But the secrecy immediately became a sore point with public officials who hadn’t been included in the discussions. On the day after he announced the resettlement effort, the mayor found himself in Montpelier, where he explained to a gathering of Rutland County legislators, in a somewhat apologetic tone, that “sometimes information needs to be controlled during a review process and during a decision-making process,” according to news reports of the session.

“There was stressfulness, let’s call it that,” said state Rep. Robert Helm, R-Fair Haven, one of the legislators attending the session. “Members of the Legislature had no idea ahead of time of what was going on. … Their constituencies, at the same time, were very nervous about it.”

But whatever misgivings local legislators expressed, Louras forged ahead with the plan. The next day, April 28, he sent the State Department a letter in support of the Vermont Refugee Resettlement Program’s application to place the refugees in Rutland. Louras’ letter, on Rutland city stationery, uses the pronoun “we” and gives the impression that he is speaking on behalf the city.

Other city officials are disputing that.
In an interview on the day after the May 25 forum, city Alderman Edward Larson said he had been completely unaware of the mayor’s letter.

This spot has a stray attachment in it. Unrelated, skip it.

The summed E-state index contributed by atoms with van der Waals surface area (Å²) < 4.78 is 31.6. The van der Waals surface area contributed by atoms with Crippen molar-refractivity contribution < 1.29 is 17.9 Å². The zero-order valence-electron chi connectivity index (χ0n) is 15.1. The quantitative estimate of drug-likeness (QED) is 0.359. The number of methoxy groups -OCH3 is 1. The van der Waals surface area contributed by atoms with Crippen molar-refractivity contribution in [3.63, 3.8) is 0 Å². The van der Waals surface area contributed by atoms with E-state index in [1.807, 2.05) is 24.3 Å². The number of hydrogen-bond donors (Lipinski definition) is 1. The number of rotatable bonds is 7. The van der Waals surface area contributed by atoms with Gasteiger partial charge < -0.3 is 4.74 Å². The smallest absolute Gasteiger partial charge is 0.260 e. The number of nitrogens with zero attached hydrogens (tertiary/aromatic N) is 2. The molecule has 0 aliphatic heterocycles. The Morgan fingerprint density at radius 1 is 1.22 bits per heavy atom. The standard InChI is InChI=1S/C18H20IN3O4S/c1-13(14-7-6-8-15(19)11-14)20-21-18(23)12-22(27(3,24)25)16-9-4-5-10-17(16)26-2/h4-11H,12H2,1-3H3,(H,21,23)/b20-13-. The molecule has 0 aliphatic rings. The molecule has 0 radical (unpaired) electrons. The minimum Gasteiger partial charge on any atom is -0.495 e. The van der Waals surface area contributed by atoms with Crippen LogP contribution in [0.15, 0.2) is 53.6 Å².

“This sets the city of Rutland as being totally in support of this, and that was certainly not the case at the meeting last night,” Larson said.


Keeping it confidential
The seeds of the current controversy actually were planted in December, when Louras called the Vermont Refugee Resettlement Program about the possibility of hosting some of the millions who have fled the Syrian civil war. E-mails reviewed for this story indicate that Louras’ call set off a carefully controlled process in which a handful of key players were consulted while the general public was told nothing.

In a March 28 e-mail to Louras, Merdzanovic said she saw an upcoming meeting of Project Vision, a Rutland interagency working group striving to alleviate the city’s drug problem, as “a good opportunity for us to reach a wide group of community members.” But on April 14 – weeks after the meeting at Grace Church that was described to the State Department as “public” -- she advised Louras that her national affiliate had “concern … about holding a public forum.”

“If we open it up to anybody and everybody,” Merdzanovic wrote, “all sorts of people will come out of the woodwork. Anti-immigrant, anti-anything.”

Merdzanovic’s e-mails, including those addressed to public officials, bear a boilerplate notice of confidentiality. Amplifying the desire for privacy in an April 10 e-mail to two state officials, she wrote, “I cannot emphasize enough the importance of not sharing the information even if it is confidentially. Please respect our process.”

But in an mid-May interview, Blake, of the U.S. Committee for Refugees and Immigrants, seemed to dispute the notion that the process had been overly secretive.

“The mayor has had a press conference and I think has shared a lot of information with the community,” she said. “There was quite a large meeting at the U-U church.” (That meeting took place two weeks after Louras announced the resettlement plan.)

The role of Merdzanovic’s and Blake’s organizations included filing the mid-May application to the State Department for the resettlement of refugees in Vermont. The application includes an attachment specific to Rutland.